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Sports

The key to success?

THE GAME OF MY LIFE - Bill Velasco - The Philippine Star

What is one common factor among all the Filipino Olympians who are favored to medal in Tokyo? It’s something that was made even more obvious by the onset of the COVID-19 pandemic. It also recalls what the Philippines did in preparation for the 2005 Southeast Asian Games, which resulted in an overall championship for the country. In a word, it’s isolation.

When we talked about medal favorites going into the Olympics, a common list would include weightlifter Hidilyn Diaz, boxer Eumir Marcial, pole vaulter EJ Obiena, gymnast Carlos Yulo, and lately boxer Nesthy Petecio and golfers Yuka Saso and Bianca Pagdanganan. Almost all of them have been training (and competing) exclusively overseas, in isolation, from the main infrastructure and politics of local Philippine sports. And their extended overseas stays have made them physically and mentally stronger, more so now that their entire support teams are with them onsite in Japan. It has made a huge difference.

Before the Asian Weightlifting Championships, Diaz had not come home from her training camp in Malaysia. Of course, the constant uncertainty of the Olympics even happening took a toll on her confidence, and her psychologist, the PSC’s Medical Scientific Athletes Services (MSAS) and her nutritionist Jeaneth Aro all helped ease her mind. The same goes with EJ Obiena, who has been in Italy while barnstorming Europe and training with world champion Thiago Braz. Obiena was also regularly on video calls with Dr. Shyi Casuga from California. Eumir Marcial turned pro, and trained and fought under Freddie Roach at Wild Card Gym in Los Angeles. Yulo was constantly performing well in competitions in Japan while living, studying and working out just over an hour’s train ride from Tokyo.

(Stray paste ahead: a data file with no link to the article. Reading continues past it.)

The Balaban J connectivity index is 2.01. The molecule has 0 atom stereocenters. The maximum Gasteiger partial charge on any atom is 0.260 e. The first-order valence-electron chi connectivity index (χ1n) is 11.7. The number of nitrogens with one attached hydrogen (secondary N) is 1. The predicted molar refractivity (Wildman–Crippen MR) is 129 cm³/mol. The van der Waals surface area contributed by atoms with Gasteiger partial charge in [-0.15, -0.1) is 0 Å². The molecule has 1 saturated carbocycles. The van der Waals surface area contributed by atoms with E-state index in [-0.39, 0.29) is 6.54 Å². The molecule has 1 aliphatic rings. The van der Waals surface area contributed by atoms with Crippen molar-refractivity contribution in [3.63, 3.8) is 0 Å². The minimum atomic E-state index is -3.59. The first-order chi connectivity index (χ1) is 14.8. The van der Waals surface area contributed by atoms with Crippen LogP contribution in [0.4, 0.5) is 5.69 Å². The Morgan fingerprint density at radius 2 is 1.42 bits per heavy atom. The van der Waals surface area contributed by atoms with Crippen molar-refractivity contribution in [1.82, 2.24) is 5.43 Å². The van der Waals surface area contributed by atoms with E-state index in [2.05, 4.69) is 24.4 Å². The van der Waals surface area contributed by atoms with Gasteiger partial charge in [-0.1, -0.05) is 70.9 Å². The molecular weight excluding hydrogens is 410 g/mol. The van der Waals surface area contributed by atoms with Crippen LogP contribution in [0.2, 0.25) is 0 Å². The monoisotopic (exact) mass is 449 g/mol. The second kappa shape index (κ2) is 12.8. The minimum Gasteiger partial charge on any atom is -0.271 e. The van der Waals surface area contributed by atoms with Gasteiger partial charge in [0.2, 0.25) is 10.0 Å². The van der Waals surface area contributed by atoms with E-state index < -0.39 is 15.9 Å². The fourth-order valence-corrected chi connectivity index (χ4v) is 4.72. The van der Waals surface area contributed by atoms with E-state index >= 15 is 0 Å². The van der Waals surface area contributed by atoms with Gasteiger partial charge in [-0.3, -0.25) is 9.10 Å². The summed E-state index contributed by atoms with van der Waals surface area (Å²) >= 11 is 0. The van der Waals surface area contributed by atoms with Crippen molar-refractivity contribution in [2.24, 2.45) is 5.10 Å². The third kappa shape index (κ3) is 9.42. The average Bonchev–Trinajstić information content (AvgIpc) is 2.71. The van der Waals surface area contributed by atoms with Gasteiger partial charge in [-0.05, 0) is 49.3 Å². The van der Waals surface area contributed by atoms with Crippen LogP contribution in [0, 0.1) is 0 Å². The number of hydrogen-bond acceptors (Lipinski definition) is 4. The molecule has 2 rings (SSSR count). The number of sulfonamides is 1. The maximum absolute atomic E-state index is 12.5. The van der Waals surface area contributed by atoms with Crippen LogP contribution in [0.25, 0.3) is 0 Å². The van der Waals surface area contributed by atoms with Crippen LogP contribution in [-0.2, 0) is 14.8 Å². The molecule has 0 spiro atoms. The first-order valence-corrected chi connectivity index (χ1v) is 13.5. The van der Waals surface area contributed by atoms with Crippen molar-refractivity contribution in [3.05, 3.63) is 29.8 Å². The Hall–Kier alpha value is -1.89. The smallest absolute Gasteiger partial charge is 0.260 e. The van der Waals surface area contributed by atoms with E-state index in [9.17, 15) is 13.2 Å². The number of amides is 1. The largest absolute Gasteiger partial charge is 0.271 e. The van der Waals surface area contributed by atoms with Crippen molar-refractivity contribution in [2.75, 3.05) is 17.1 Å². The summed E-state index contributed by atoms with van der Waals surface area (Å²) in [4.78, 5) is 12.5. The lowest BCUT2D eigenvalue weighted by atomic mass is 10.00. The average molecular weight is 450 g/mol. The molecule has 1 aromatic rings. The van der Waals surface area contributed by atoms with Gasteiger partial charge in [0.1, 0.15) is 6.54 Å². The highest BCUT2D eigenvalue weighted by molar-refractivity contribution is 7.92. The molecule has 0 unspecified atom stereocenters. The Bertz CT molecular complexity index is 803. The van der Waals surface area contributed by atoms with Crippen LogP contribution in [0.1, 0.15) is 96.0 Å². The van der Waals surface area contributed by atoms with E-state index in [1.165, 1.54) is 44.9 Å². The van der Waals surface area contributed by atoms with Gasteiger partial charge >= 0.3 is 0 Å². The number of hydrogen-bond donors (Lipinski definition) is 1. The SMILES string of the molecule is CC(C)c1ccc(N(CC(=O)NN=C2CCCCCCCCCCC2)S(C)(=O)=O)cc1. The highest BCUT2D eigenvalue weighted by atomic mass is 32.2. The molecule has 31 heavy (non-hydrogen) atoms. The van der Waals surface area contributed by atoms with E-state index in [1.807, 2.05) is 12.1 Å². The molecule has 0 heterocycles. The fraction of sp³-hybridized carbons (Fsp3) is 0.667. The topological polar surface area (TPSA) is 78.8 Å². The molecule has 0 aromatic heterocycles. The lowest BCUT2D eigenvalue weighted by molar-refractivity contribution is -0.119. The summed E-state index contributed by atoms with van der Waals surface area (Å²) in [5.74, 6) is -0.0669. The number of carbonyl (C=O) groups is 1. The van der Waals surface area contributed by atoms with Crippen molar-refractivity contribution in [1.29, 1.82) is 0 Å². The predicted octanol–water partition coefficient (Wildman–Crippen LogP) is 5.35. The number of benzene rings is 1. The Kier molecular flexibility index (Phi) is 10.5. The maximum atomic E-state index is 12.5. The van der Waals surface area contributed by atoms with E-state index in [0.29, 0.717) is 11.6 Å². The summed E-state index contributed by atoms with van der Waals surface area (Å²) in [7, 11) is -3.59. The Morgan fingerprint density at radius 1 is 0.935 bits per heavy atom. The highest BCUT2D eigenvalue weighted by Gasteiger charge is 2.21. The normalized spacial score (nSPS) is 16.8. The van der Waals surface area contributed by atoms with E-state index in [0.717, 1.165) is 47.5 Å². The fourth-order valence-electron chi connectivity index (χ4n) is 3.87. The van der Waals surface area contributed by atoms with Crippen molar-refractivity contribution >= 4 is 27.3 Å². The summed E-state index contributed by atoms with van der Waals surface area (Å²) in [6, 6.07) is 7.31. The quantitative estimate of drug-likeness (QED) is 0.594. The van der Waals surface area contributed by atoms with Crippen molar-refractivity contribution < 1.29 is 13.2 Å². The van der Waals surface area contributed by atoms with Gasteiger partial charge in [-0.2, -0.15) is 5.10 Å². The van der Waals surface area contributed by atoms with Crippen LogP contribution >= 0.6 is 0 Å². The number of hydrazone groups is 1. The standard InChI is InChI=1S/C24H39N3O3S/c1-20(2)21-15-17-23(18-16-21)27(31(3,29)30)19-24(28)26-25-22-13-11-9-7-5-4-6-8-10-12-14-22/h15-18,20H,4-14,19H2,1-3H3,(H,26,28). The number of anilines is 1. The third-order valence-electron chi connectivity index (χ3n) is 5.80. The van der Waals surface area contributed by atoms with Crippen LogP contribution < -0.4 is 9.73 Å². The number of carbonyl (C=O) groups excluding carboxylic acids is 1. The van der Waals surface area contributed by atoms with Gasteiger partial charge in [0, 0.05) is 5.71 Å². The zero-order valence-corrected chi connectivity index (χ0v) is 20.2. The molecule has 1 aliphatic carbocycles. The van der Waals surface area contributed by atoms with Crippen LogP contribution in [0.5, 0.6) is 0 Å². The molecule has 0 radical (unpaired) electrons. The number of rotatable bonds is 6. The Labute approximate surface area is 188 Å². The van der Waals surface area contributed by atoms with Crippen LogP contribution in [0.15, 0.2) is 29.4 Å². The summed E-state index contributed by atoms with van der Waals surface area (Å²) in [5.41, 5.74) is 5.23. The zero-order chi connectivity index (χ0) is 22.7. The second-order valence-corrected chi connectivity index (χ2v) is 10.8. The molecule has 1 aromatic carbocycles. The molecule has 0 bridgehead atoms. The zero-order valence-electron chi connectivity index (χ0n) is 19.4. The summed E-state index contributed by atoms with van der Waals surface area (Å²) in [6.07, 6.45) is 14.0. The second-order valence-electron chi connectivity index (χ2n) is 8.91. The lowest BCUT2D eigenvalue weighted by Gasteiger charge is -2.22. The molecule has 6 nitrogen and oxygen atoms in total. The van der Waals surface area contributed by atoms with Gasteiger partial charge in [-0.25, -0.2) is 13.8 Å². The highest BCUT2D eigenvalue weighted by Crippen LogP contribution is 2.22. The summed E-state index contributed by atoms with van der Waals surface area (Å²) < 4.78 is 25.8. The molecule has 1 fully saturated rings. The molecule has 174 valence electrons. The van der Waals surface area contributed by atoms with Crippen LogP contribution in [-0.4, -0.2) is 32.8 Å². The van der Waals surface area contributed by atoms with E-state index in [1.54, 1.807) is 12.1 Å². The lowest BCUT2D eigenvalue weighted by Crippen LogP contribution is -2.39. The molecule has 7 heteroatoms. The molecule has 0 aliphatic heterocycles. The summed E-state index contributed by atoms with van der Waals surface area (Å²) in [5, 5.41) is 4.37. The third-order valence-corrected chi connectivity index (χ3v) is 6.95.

Sixteen years ago, hundreds of Filipino athletes spent two months in China, where they were shoulder to shoulder with Olympic and world champions daily. The result was a stronger, higher-performing, more resilient Philippine contingent. This comfort with being up against the strongest competition in the world showed, and made a difference when up against “only” Southeast Asia’s best.

What are the benefits of literally being away from it all? First, a new environment provides a new energy. Everything is fresh and unfamiliar; there’s an excitement and adrenaline rush. A new chance to tailor your environment to your needs also gives one a sense of ownership, of connection to the place. Of course, the downside is a certain loneliness. But then again, you are on a mission, and the sacrifice can feed motivation. With less to do, there is less to distract. The isolation also provides a certain serenity for the mind to work better.

Most of the athletes mentioned did not train in big cities, but went where the training was focused the best. Being away from the country also forces one to be detached from problems at home. Of course you will worry, but you have a support system for that, anyway. Inevitably, you will realize that you can’t deal with those concerns from where you are, anyway. And your social circle will be confined to the immediate group around you, your training team. You can’t really go out and party. The pandemic highlighted all of that.

We sometimes forget what works for us. But tens of millions of Filipinos working abroad remind us that isolation more often produces the results we are after. In a way, athletes are luckier, because they get to go home sooner. Hopefully this time, luckier, too.

TOKYO OLYMPICS
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